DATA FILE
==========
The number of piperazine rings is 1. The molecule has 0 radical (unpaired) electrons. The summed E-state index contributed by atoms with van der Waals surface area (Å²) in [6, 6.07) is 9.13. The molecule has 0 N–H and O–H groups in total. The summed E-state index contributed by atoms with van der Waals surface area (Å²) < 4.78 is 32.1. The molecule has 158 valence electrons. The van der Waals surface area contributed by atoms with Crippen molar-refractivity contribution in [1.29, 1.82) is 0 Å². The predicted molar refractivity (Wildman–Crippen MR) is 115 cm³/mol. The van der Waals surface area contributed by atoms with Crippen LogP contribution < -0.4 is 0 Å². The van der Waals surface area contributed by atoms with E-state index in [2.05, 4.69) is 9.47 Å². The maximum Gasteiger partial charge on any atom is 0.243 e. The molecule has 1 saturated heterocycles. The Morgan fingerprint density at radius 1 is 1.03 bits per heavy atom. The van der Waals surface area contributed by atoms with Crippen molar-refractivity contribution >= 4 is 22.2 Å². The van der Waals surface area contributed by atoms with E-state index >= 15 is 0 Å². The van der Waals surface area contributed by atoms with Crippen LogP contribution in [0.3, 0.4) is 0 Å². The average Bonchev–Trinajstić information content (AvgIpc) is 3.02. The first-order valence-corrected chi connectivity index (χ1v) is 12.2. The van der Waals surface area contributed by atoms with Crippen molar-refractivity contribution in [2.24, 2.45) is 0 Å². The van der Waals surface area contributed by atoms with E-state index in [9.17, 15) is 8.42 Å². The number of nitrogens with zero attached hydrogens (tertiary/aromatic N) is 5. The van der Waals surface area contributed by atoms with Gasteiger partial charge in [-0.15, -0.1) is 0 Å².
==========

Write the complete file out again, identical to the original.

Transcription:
The number of piperazine rings is 1. The molecule has 0 radical (unpaired) electrons. The summed E-state index contributed by atoms with van der Waals surface area (Å²) in [6, 6.07) is 9.13. The molecule has 0 N–H and O–H groups in total. The summed E-state index contributed by atoms with van der Waals surface area (Å²) < 4.78 is 32.1. The molecule has 158 valence electrons. The van der Waals surface area contributed by atoms with Crippen molar-refractivity contribution in [1.29, 1.82) is 0 Å². The predicted molar refractivity (Wildman–Crippen MR) is 115 cm³/mol. The van der Waals surface area contributed by atoms with Crippen LogP contribution < -0.4 is 0 Å². The van der Waals surface area contributed by atoms with E-state index in [2.05, 4.69) is 9.47 Å². The maximum Gasteiger partial charge on any atom is 0.243 e. The molecule has 1 saturated heterocycles. The Morgan fingerprint density at radius 1 is 1.03 bits per heavy atom. The van der Waals surface area contributed by atoms with Crippen molar-refractivity contribution >= 4 is 22.2 Å². The van der Waals surface area contributed by atoms with E-state index >= 15 is 0 Å². The van der Waals surface area contributed by atoms with Crippen LogP contribution in [0.3, 0.4) is 0 Å². The average Bonchev–Trinajstić information content (AvgIpc) is 3.02. The first-order valence-corrected chi connectivity index (χ1v) is 12.2. The van der Waals surface area contributed by atoms with Crippen molar-refractivity contribution in [2.24, 2.45) is 0 Å². The van der Waals surface area contributed by atoms with E-state index in [9.17, 15) is 8.42 Å². The number of nitrogens with zero attached hydrogens (tertiary/aromatic N) is 5. The van der Waals surface area contributed by atoms with Gasteiger partial charge in [-0.15, -0.1) is 0 Å².